Stored Procedure Performance – What You Can Do

There are lots of things you can do to address stored procedure performance issues in Sql Server (this is based on version 2014 which is what I’m currently working in). In fact, there are so many techniques that they seemed worth listing in a blog. Of course, correct indexing is fundamental; I’m assuming you’ve looked at that already. What is listed below would be more appropriate for problems such as execution plans being compiled with specific parameters and not working well when other parameters are passed in. There’s no detail here though: please bear in mind that some of the commands listed are well-known to be buggy. You’ll need to Google for more information on issues and trade-offs.

Forcing recompilation in Stored Procedure Definition
CREATE { PROC | PROCEDURE } [schema_name.] procedure_name [ ; number ]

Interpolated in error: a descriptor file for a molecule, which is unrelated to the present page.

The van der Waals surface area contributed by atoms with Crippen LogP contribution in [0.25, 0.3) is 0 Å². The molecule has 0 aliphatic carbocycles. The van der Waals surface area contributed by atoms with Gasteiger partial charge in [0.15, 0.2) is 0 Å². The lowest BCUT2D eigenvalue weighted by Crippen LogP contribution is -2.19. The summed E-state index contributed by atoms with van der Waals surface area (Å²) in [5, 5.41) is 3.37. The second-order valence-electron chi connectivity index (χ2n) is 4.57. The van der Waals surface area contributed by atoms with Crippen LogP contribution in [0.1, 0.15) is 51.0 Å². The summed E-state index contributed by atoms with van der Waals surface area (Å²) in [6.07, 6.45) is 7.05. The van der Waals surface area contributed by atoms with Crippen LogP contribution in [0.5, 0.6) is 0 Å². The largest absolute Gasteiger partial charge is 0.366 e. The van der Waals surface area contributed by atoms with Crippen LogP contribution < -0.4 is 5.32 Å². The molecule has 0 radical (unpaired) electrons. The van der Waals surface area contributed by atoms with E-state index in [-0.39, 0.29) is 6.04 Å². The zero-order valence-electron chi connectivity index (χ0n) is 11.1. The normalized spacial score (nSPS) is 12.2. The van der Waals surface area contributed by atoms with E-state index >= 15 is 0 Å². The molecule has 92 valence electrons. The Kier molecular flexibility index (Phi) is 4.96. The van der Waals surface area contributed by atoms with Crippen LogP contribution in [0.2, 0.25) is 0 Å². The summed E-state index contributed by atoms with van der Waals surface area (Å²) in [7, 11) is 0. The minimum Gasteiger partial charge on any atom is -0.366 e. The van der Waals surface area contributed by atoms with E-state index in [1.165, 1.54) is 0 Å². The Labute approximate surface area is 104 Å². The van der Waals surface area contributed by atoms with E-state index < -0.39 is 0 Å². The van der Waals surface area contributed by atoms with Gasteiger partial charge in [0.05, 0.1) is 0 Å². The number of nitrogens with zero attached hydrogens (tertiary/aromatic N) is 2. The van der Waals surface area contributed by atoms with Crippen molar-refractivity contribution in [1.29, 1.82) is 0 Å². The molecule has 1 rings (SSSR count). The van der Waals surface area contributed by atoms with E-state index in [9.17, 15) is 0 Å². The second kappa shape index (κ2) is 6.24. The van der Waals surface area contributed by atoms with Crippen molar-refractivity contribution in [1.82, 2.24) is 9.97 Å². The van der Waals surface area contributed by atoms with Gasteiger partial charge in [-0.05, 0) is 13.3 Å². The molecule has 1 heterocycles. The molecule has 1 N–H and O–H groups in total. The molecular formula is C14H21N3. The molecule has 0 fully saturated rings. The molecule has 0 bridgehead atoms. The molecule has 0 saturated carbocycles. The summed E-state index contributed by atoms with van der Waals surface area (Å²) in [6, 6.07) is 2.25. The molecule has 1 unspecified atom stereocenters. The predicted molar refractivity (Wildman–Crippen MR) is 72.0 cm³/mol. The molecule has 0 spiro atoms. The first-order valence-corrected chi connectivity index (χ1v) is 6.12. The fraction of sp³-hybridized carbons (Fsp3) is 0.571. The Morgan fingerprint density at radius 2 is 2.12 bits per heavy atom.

[ { @parameter [ type_schema_name. ] data_type }
[ VARYING ] [ = default ] [ OUT | OUTPUT | [READONLY]
] [ ,...n ]
[ WITH [ ,...n ] ]
AS { [ BEGIN ] sql_statement [;] [ ...n ] [ END ] }

[ EXECUTE AS Clause ]

Forcing recompilation at statement-level
SELECT * FROM sys.all_objects ao WHERE = @i_Parameter OPTION (RECOMPILE)

Providing parameter value for compilation of statement
SELECT * FROM sys.all_objects ao WHERE = @i_Parameter OPTION (OPTIMIZE FOR (@i_ObjectName = 'all_objects'))

Forcing parameter value to be ignored in compilation
SELECT * FROM sys.all_objects ao WHERE = @i_Parameter OPTION (OPTIMIZE FOR UNKNOWN)
(NB:if a local variable assigned to the parameter value is used in the query it's equivalent to the above

Forcing recompilation at execution

Forcing recompilation at next execution

Hinting a plan where you cannot edit the source code
Plan Guides

This article gives you several methods of fixing the problem and explains the benefits and pitfalls that come with each:
High Performance Procedures

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